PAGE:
Advanced Prostate Cancer and Side Effects
Many men who have advanced prostate cancer experience side effects. Some of these side effects result from the treatments used to slow the spread of cancer. Other side effects come from the disease itself. Understanding these side effects can relieve fears and help you cope better. So can being an active participant in your own care. Ask your doctor questions. Learn about potential symptoms and options before receiving treatments. Carefully weigh each option with your doctor's input.
Prostate Cancer and Impotence
Impotence -- the inability to achieve or maintain an erection -- is a major side effect of most treatments for advanced prostate cancer. Among men who have their testicles removed by a surgery known as orchiectomy, about 90% will experience impotence. Drugs to reduce testosterone levels, called endocrine therapy, also causes impotence in most men. Some men who become impotent can regain erections over time, with no assistance. Other men seek treatment. Options range from devices worn externally, medicines taken orally or injected into the penis, and penile implants. Discuss these options with your doctor before you have treatment that may result in impotence.
Prostate Cancer and Incontinence
Incontinence -- the inability to control urine flow -- is a common side effect of prostate cancer surgery and radiation. Most patients do eventually regain urinary control. Exercises to strengthen the sphincter and surrounding pelvic muscles can help you regain urinary control. These are called Kegel exercises. A training program called biofeedback helps reinforce the proper performance of Kegel exercises. Medications may also help relieve incontinence. Ask your doctor about these options.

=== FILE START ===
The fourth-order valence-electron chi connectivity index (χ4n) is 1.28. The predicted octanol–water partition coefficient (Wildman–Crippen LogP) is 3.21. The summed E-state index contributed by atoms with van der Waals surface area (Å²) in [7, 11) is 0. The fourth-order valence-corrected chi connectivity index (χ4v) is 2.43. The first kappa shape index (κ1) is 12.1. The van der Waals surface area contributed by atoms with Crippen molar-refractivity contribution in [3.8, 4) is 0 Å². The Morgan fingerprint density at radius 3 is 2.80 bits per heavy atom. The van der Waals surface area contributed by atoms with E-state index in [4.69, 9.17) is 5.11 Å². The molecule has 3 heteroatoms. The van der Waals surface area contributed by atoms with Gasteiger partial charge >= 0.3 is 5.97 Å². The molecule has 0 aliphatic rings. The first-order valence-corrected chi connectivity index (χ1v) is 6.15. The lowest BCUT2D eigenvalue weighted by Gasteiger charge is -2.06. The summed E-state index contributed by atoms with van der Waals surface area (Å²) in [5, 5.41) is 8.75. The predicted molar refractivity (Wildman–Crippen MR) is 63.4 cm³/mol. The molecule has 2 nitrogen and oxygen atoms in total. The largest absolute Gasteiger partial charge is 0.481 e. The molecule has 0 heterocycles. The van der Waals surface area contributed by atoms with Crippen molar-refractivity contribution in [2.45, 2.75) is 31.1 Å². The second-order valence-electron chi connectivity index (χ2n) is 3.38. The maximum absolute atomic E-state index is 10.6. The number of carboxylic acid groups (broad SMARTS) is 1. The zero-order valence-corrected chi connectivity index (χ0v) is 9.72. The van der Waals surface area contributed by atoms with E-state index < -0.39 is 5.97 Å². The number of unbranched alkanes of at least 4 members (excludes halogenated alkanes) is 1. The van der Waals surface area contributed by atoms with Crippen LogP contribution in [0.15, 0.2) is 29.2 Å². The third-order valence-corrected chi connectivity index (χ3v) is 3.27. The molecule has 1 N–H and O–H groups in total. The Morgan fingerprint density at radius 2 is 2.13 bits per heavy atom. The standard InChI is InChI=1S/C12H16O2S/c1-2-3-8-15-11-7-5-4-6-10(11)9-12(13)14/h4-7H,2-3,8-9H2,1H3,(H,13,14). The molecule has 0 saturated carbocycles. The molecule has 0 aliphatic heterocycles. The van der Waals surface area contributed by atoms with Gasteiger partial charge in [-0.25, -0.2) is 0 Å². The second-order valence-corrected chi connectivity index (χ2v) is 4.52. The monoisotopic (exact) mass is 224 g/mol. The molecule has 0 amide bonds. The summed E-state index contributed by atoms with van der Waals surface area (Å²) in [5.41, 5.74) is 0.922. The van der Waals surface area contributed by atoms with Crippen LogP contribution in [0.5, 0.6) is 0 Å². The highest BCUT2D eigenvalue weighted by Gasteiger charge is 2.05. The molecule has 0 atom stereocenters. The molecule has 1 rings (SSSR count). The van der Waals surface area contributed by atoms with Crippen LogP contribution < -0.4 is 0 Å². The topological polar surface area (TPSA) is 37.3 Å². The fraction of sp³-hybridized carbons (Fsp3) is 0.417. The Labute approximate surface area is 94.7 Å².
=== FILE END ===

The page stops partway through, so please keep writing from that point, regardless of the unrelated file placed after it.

Prostate Cancer and Infertility
Most treatments for prostate cancer cause infertility. Several techniques can help preserve fertility, but they must be done before cancer treatment. If you want to preserve your fertility, tell your doctor before undergoing any treatment for prostate cancer.
Prostate Cancer Pain and Weakening Bones
Prostate cancer most commonly spreads to the bones. This is called bone metastases. This condition can cause pain. It can also weaken bones and make them prone to fractures. So, too, can the endocrine therapy that's often used to slow the spread of prostate cancer. But doctors can offer treatments to relieve bone pain and support weakened bones.
Bisphosphonates to Strengthen Bones
These drugs help reduce or delay problems such as fractures caused by bone metastases in prostate cancer. The drug zoledronate is the most effective bisphosphonate in reducing fractures caused by prostate cancer and endocrine therapy.
A new class of drugs, the rank ligand antagonists, specifically denosumab, has been found to be superior to zoledronate in reducing fractures in castrate independent prostate cancer. It is also used to prevent osteoporosis caused by endocrine therapy for non-metastatic prostate cancer,
The drug toremifene, a serum estrogen receptor modifier used primarily for metastatic breast cancer, is also useful in the treatment of osteoporosis related to prostate cancer.